That’s correct, and that would be the case here as well if I were basing all this on 18% grey. But I’m not “printing” to compensate for where the new grey would fall, but instead showing you where the new middle grey would fall on the exposure scale, and how that relates to the value that was grey at the original ISO.

The only difference between what I’m doing, and what you’re describing with film, is that I’m not “printing” my original 18% grey reference so that it’s always grey as I move the ISO around. Instead I’m “printing” white to always be white. If you moved the ISO of a film stock around and printed it so that D-max is always the same you’d get exactly the same results.

And if you look at the waveforms you can clearly see that whites and blacks ARE getting crushed. For example, there are seven stops between middle grey and white at ISO 800, but only five at ISO 200. That results in highlights that have less contrast and separation and are “crushed.”

>>>I don’t understand how swapping out the camera for a digital one means that changing the ISO now DOESN’T affect the amount of light the camera uses to get the exposure.<<<

It does. It works exactly the same way. Although, and this is an important point, it’s NOT like changing film’s processing. Pushing and pulling film are completely different processes. This is what would happen if you shot film of an 18% grey card and then changed the ISO settings without changing development, and then printed so that white was always consistent.

>>>i.e. if you Set your basis at ISO 800, then stop down two stops to 200, I would fully expect:
A - the chip chart to “peak” at 60-70 ire on the waveform. <<<

Actually you’ve got that reversed: going from ISO 800 to 200 would require opening up two stops if you were trying to keep the middle grey value on the chart consistent. 200 is less sensitive than 800, so it requires more light.

That’s the thing, though. I didn’t stop down. I just changed the gains in the camera. The values were remapped so that a step on the chart that’s two stops brighter than the original grey is now the new middle grey. If I were printing film based on D-max I’d get exactly the same response.

>>>B - the “curve” of the steps to be identical because it’s DIGITAL and if digital can’t maintain a response curve while changing ISO, then I consider that a BAD thing.<<<

“Digital” is not magic, and a silicon sensor is an analog device. The digital part comes into play when the analog voltages from the photosites on the sensor are turned into numbers in the DSP.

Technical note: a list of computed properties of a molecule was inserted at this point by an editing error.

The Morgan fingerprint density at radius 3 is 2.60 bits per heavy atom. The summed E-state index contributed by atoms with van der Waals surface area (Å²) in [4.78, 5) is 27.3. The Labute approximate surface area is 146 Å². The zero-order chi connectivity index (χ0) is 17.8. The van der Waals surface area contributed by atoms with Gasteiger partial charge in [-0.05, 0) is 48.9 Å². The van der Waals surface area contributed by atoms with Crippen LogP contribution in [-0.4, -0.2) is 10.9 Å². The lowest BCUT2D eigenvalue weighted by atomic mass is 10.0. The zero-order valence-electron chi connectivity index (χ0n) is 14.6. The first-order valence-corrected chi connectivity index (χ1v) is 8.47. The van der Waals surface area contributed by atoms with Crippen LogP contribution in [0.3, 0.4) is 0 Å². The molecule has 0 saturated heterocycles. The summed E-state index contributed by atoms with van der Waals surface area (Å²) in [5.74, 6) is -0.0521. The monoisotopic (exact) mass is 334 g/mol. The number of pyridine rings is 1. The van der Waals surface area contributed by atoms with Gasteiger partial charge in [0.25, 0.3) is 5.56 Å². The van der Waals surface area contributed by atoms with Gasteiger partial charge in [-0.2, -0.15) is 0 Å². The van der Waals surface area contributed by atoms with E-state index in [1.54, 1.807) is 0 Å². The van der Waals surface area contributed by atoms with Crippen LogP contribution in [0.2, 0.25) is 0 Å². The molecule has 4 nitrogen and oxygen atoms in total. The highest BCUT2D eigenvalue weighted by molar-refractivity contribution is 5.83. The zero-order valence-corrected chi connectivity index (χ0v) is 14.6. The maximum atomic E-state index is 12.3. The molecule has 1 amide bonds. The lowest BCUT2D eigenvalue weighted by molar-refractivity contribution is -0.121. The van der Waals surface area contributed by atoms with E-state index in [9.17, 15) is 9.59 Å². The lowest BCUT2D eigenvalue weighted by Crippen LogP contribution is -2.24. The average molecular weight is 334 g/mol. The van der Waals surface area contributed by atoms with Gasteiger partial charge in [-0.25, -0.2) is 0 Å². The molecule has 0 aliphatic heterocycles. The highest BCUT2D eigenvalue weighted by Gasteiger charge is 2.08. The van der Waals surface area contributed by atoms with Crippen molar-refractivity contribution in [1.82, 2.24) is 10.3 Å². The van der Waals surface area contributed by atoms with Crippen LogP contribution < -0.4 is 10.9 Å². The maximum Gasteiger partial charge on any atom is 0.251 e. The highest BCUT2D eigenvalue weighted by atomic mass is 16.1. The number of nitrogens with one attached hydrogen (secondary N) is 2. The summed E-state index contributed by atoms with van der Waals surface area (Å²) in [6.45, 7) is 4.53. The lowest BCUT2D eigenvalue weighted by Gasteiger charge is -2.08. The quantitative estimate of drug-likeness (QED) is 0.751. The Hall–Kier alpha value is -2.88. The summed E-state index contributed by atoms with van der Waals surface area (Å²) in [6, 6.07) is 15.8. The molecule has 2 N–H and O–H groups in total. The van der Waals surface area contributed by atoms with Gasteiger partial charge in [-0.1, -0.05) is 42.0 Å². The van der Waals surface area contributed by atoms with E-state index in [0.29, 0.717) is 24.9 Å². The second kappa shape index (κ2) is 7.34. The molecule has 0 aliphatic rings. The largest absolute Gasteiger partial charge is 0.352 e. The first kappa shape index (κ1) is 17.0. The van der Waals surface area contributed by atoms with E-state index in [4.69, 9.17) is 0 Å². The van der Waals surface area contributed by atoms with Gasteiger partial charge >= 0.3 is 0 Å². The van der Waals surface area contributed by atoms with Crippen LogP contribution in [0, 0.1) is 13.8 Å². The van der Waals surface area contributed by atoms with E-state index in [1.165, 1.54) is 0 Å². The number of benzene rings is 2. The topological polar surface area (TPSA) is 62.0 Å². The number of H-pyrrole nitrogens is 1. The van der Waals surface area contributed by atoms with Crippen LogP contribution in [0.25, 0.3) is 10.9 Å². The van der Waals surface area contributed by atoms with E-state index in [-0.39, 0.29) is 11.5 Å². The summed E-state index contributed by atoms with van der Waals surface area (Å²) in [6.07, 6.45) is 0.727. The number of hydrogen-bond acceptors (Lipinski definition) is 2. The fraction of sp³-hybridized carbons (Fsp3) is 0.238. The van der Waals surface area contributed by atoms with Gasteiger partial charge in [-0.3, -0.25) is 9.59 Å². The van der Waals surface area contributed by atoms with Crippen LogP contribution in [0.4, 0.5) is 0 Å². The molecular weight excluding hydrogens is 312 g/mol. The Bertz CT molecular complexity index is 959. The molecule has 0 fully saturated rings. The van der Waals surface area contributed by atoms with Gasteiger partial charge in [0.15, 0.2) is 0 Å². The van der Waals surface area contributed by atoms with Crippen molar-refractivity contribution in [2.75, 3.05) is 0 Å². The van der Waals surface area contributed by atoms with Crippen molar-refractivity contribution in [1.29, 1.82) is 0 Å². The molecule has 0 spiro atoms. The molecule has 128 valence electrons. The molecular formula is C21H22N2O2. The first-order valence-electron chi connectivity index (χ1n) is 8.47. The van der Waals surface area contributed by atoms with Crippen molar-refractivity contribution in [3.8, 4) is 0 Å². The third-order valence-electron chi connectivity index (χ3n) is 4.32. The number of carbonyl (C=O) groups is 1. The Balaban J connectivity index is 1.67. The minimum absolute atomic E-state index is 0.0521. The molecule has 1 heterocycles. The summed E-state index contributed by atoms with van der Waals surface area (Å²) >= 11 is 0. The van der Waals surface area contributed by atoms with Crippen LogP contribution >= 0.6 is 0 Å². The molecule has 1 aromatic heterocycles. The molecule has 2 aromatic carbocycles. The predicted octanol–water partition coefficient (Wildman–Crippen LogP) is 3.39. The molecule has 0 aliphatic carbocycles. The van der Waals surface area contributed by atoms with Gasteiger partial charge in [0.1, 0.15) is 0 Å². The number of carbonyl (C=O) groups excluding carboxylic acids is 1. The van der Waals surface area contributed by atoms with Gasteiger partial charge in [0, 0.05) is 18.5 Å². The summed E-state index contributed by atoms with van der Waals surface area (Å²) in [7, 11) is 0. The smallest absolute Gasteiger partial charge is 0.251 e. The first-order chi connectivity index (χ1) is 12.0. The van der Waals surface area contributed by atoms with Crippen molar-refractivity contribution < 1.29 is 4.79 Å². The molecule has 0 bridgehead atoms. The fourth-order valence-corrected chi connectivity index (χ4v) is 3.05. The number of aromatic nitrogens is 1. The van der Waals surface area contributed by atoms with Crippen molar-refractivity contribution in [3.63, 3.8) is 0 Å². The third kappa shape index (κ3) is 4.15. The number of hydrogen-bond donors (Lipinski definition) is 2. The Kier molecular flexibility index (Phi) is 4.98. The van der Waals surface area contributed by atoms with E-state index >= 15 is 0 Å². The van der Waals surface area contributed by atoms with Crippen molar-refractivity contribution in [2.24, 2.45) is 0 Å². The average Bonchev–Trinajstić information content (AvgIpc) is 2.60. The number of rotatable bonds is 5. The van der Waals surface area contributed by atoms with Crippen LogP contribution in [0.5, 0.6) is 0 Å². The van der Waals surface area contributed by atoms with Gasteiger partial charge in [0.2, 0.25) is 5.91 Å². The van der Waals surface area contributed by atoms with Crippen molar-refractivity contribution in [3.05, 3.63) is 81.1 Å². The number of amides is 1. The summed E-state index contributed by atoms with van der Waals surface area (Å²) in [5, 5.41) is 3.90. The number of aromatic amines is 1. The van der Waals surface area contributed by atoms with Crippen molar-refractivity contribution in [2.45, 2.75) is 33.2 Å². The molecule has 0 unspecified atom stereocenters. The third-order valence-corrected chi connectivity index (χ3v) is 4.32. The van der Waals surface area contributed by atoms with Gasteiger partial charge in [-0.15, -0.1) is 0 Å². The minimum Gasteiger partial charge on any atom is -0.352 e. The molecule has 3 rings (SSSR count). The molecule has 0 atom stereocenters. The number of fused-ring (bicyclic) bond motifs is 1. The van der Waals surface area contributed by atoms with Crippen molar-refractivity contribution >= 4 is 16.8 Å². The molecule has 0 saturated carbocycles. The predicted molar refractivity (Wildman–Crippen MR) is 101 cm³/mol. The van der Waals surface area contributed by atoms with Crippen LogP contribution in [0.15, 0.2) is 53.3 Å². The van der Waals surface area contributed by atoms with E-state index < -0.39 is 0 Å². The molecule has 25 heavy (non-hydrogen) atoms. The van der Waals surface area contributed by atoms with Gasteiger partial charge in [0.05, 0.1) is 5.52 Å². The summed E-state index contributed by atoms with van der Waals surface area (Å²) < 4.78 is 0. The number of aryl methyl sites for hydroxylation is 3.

The curve of the steps are basically identical in LogC. They can’t be identical in Rec 709 because Rec 709 is a very confined space in which all that data has to be crammed. If you have five stops of overexposure latitude versus seven then the shoulder (knee) of the curve is going to have to change to hold all of that. RED is the same way, as is any camera if you could change the gain settings enough.

>>>And because the Alexa obviously can’t maintain the same response curve as you change ISO (something I expect every digital still and cinema camera to do)<<<

That’s a misconception on your part. Every camera made functions this way. You don’t normally see it because you don’t have so many ISO options. I could get the same results on any camera that has -3, 0, +3, +6, +9, etc. gain settings.

And this works exactly the same way on the RED. The MX sensor gives about 4.5 stops of overexposure latitude at ISO 800, but I tend to rate it at 400 as I like smoother tones with less noise. At 400 I get one less stop of overexposure latitude for a grand total of 3.5 stops, and the highlights are a little crushed because I now only have 3.5 stops between middle gray and white instead of 4.5 stops.

This isn’t really a demo of how the Alexa is different from other cameras, other than its incredible ability to handle overexposed highlights. Instead it’s a demo that shows how EVERY camera handles changes in gain.

>>>For instance, I’d LOVE for you to combine the premise of this article and your 5D latitude test (http://provideocoalition.com/index.php/aadams/story/canon_5d_how_much_dynamic_range_does_it_have_really/) and see how changing the ISO in the 5D affects the latitude, response curve, exposure, and gain structure.<<<

The number of stops of latitude over/under 18% grey will change, and the noise will change, in exactly the same way you see in this test.

>>>I’d expect that the latitude and response curve would remain the SAME at different ISO settings, the exposure of the lens WOULD have to be adjusted for different ISO settings and the gain structure to be similar to what you found here, fuzzier scope traces with higher ISOs.<<<

Why would you expect that? You wouldn’t expect that in film. If you overexpose film by one stop and print it down you’re pushing the grain down at the expense of losing highlight latitude, because your new middle grey is one stop closer to D-max. If you underexpose film you’re pulling the shadows, and the grain, up, and you’ll have better highlight handling because your new middle grey will be one stop closer to D-min.